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Monday, 23 January 2017 19:19

PAHO wants 'organised' Caribbean response to treat hepatitis Featured

The Pan American Health Organization (PAHO) is calling for an “organised” Caribbean response to prevent, detect and treat hepatitis, as the first report on the viral disease reveals the enormous scale of the silent epidemic in the Americas, including the Caribbean.

The new report, “Hepatitis B and C in the Spotlight: A public health response in the Region of the Americas 2016,” estimates that about 2.8 million people have chronic hepatitis B virus infection and about 7.2 million have hepatitis C virus.

Of these, PAHO said three of every four persons do not know they have the infection, which can lead to cirrhosis, liver cancer and even death if not treated on time.

“Hepatitis is a silent epidemic because people who have the infections do not have symptoms until there is damage to the liver, and because the burden of the disease has not been fully recognised,” said Massimo Ghidinelli, chief of PAHO’s HIV, Hepatitis, Tuberculosis and Sexually Transmitted Infections unit. “Informing people about these diseases and ways to prevent them is crucial.

“With this report, we began to visualise the actual disease situation in the region, and we provide tools for the countries so they can make informed decisions to guide their policies in this area, especially now that interventions are available for the prevention of hepatitis B and to cure hepatitis C,” Ghidinelli said.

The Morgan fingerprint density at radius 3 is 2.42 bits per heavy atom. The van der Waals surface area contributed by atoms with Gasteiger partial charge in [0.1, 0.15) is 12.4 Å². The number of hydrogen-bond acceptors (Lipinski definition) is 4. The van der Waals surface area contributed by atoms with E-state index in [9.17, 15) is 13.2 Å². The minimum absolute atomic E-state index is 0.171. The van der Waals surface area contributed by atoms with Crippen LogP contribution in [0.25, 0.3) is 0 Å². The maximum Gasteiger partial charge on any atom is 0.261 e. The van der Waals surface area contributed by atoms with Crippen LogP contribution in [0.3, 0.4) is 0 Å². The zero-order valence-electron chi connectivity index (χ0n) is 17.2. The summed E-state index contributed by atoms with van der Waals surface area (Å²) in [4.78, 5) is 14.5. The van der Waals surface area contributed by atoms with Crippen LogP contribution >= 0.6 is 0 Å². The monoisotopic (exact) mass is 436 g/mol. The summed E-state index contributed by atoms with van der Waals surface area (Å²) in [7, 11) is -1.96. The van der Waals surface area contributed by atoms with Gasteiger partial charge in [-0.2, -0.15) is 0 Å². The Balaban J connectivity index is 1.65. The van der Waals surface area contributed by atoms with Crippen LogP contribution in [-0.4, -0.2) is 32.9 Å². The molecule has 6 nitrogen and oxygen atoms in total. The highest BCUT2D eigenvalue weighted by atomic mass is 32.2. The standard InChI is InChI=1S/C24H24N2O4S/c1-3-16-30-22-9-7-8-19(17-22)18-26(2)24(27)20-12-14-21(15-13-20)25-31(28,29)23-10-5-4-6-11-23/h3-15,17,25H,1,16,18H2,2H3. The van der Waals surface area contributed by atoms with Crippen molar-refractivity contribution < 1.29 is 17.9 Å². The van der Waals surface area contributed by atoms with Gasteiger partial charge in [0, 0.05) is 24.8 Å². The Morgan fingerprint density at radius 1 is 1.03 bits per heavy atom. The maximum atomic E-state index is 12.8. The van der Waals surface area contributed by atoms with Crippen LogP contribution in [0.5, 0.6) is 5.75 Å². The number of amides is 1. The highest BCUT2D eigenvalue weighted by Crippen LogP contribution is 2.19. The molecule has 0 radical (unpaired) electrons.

PAHO said Hepatitis B and C are estimated to cause about 125,000 deaths each year, more deaths than tuberculosis and HIV infection combined.

The report shows that, of the 7.2 million people living with chronic hepatitis C in the region, only four per cent, or 300,000, receive treatment.

In addition, an estimated 65,000 people are infected every year with hepatitis C, the report says.

Although new treatments available have the potential to cure about 90 per cent of people infected with hepatitis C, and reduce the risk of death due to liver cancer or cirrhosis, they are still not accessible to all because of their high cost, and only 19 countries fund them, the report says.

PAHO said Hepatitis B can be transmitted from mother to child at delivery, among other ways, but it said vaccination of all newborns can prevent infection in 95 per cent of cases, and protect future generations from contracting this infection throughout their lives.

According to the report, all countries in the region vaccinate children under one year of age against hepatitis B, but 31 per cent do not do so within the first 24 hours of birth, as recommended by the World Health Organization (WHO).

The report also reveals that, in 2014, 15 countries in the region performed about 18,100 liver transplants. However, the vast majority of them, 82 per cent, were done in the United States.

In 2015, PAHO said the Ministers of Health of the Americas agreed on a series of measures to prevent and control viral hepatitis infection through the PAHO Regional Plan for Viral Hepatitis 2015-2019, with emphasis on hepatitis B and C.

PAHO said the global goal is to end hepatitis as a public health problem by 2030.

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